Soybeans smashed, silver shines

Jul 26, 2013


Here is this week’s edition of Futures File, our weekly commodities wrap-up:
Orange juice spikes as Dorian looms
Orange juice prices jumped this week as tropical storm Dorian formed in the Atlantic Ocean. The storm is currently projected to head westward toward the Bahamas and Cuba, putting it within striking distance of Florida, home to a quarter of the global orange production.
Storm damage could add to already widespread damage from a disease known as “citrus greening,” which has caused trees to prematurely drop fruit, decreasing production in Florida by over 10 percent this year.
Some analysts warn that this rally could peter out, especially if Florida’s groves escape this hurricane season without major damage. Global orange juice consumption has been dropping in recent years, a trend that has been accelerated by economic problems in Europe, home to more than a third of the world’s OJ drinkers.
As of midday Friday, frozen concentrated orange juice for delivery in September was worth $1.44 per pound, up 20 cents (+16%) over the last month.
Soybeans smashed
Soybean prices collapsed this week, falling nearly $2 per bushel (-13%) in less than three days.
The move began early Tuesday morning, when prices had been sitting near one-year highs at $15.26 per bushel. Some farmers in the Midwest were still holding onto the last portion of last fall’s soybean harvest, hoping that demand for US soybeans would continue pushing prices higher. Instead, when the market was hit with rumors that China was selling three million metric tons of soybeans, the news triggered a quick turnaround.
Farmers and traders began rapidly selling off their soybean holdings, while potential buyers held off, waiting for lower prices. By Friday morning, prices had fallen as low as $13.30 per bushel, one of the fastest declines ever seen in the soybean market.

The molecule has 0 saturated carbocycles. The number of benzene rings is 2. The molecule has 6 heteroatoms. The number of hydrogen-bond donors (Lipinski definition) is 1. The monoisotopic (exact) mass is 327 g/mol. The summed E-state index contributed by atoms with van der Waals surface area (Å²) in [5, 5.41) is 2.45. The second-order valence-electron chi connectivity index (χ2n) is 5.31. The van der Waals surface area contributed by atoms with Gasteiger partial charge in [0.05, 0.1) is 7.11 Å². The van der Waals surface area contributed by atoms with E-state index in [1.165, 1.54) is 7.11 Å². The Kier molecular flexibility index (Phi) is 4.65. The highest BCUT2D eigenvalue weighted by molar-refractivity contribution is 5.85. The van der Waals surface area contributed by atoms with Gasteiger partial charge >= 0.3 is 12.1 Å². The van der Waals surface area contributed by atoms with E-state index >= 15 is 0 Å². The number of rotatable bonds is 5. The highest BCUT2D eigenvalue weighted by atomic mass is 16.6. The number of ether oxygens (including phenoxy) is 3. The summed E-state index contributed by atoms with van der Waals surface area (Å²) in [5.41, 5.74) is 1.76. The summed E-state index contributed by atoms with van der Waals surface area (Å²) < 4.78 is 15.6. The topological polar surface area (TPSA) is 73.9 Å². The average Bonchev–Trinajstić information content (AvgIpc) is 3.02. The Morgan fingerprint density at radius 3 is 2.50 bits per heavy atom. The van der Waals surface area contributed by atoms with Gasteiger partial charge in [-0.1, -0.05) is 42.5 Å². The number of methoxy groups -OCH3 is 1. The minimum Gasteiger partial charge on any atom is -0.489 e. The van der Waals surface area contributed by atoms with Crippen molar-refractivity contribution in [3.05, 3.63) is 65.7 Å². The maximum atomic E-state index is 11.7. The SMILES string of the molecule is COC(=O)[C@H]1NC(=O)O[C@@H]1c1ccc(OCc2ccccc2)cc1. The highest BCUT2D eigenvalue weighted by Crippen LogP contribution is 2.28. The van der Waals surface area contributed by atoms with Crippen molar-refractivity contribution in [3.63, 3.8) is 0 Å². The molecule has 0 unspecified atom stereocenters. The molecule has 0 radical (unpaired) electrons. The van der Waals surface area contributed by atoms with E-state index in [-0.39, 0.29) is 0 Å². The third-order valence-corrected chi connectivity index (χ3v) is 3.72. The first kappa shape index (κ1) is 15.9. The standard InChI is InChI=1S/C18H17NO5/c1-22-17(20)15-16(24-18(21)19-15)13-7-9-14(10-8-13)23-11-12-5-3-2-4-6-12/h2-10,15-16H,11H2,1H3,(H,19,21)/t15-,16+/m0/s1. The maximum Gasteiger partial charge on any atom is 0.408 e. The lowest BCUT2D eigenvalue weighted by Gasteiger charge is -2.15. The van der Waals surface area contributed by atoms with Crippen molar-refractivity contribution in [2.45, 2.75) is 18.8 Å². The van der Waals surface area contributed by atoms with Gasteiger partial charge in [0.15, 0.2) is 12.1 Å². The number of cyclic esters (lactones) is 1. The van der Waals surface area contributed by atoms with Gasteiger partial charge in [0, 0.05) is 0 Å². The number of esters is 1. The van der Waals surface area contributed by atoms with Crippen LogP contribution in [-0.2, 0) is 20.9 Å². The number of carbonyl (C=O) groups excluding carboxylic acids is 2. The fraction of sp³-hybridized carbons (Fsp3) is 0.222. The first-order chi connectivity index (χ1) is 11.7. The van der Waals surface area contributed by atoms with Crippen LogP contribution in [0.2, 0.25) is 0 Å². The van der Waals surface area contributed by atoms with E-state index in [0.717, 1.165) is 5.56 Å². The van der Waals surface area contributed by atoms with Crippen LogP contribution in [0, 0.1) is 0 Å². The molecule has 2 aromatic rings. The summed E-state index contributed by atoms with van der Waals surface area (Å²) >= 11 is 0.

Going forward, market participants will continue to monitor soybean export demand and growing weather in the Midwest.
Silver shines
Silver rallied over $1 per ounce during the week (+5.5%), reaching the highest price in over a month. Recently, silver has been following news from the US Federal Reserve, as many investors’ appetite for silver is linked to US stimulus efforts. Comments by Fed Chairman Ben Bernanke this week indicated that stimulus may not taper off as quickly as some analysts expected, sparking the rally.
Despite the recent rise, silver prices are still down nearly 40 percent during the last year, making Friday’s price at $19.70 per ounce seem relatively cheap to some traders.



"...the average large-company blend stock fund, which has gained an average 19.9% annualized return since March 31, 2009."

Some are predicting that the DOW could DOUBLE to around 36K from here over the next two yrs.

About the ONLY place to get a decent return is the Mkt. CDs, annuities & cash are lousy!

The Fed Reserve with its cheap money policies has been helping to pump up asset prices - enjoy the new bubble while it lasts.

The Hero Zone's picture
The Hero Zone

If only someone could think of a way to increase market participation for all Americans so that when times are good everyone benefits and not just "the rich". Hmmmm...nope. Can't think of a single option that could enrich our population and help teach and support financial literacy. Oh well, what we have now is obviously perfect and not in danger of defaulting.


Re: "when times are good,"

Unfortunately, in a game of musical chairs, no one knows when the music will stop.

Risk = reward. Most prefer guarantees (lower return) to risk.

The effects of risk can be ameliorated; they can never be eliminated.

I'm a huge follower of Modern Portfolio Theory (MPT):